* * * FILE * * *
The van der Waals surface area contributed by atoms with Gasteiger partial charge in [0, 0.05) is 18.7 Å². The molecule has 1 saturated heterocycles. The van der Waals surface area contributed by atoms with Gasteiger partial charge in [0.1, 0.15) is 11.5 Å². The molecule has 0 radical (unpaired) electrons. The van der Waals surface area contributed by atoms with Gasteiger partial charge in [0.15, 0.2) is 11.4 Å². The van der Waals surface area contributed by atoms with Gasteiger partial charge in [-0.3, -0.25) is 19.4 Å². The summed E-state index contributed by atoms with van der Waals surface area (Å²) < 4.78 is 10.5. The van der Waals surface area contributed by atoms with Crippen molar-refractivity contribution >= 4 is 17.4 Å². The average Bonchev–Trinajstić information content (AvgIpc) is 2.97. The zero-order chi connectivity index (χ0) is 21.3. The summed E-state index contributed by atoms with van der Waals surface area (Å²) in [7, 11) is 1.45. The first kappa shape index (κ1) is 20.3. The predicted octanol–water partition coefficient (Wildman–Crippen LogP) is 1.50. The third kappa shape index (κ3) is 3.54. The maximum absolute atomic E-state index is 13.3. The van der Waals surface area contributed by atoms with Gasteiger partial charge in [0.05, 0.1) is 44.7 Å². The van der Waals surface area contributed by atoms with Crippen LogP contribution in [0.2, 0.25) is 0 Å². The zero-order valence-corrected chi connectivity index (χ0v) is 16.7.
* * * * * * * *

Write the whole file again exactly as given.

The van der Waals surface area contributed by atoms with Gasteiger partial charge in [0, 0.05) is 18.7 Å². The molecule has 1 saturated heterocycles. The van der Waals surface area contributed by atoms with Gasteiger partial charge in [0.1, 0.15) is 11.5 Å². The molecule has 0 radical (unpaired) electrons. The van der Waals surface area contributed by atoms with Gasteiger partial charge in [0.15, 0.2) is 11.4 Å². The van der Waals surface area contributed by atoms with Gasteiger partial charge in [-0.3, -0.25) is 19.4 Å². The summed E-state index contributed by atoms with van der Waals surface area (Å²) < 4.78 is 10.5. The van der Waals surface area contributed by atoms with Crippen molar-refractivity contribution >= 4 is 17.4 Å². The average Bonchev–Trinajstić information content (AvgIpc) is 2.97. The zero-order chi connectivity index (χ0) is 21.3. The summed E-state index contributed by atoms with van der Waals surface area (Å²) in [7, 11) is 1.45. The first kappa shape index (κ1) is 20.3. The predicted octanol–water partition coefficient (Wildman–Crippen LogP) is 1.50. The third kappa shape index (κ3) is 3.54. The maximum absolute atomic E-state index is 13.3. The van der Waals surface area contributed by atoms with Gasteiger partial charge in [0.05, 0.1) is 44.7 Å². The van der Waals surface area contributed by atoms with Crippen LogP contribution in [0.2, 0.25) is 0 Å². The zero-order valence-corrected chi connectivity index (χ0v) is 16.7.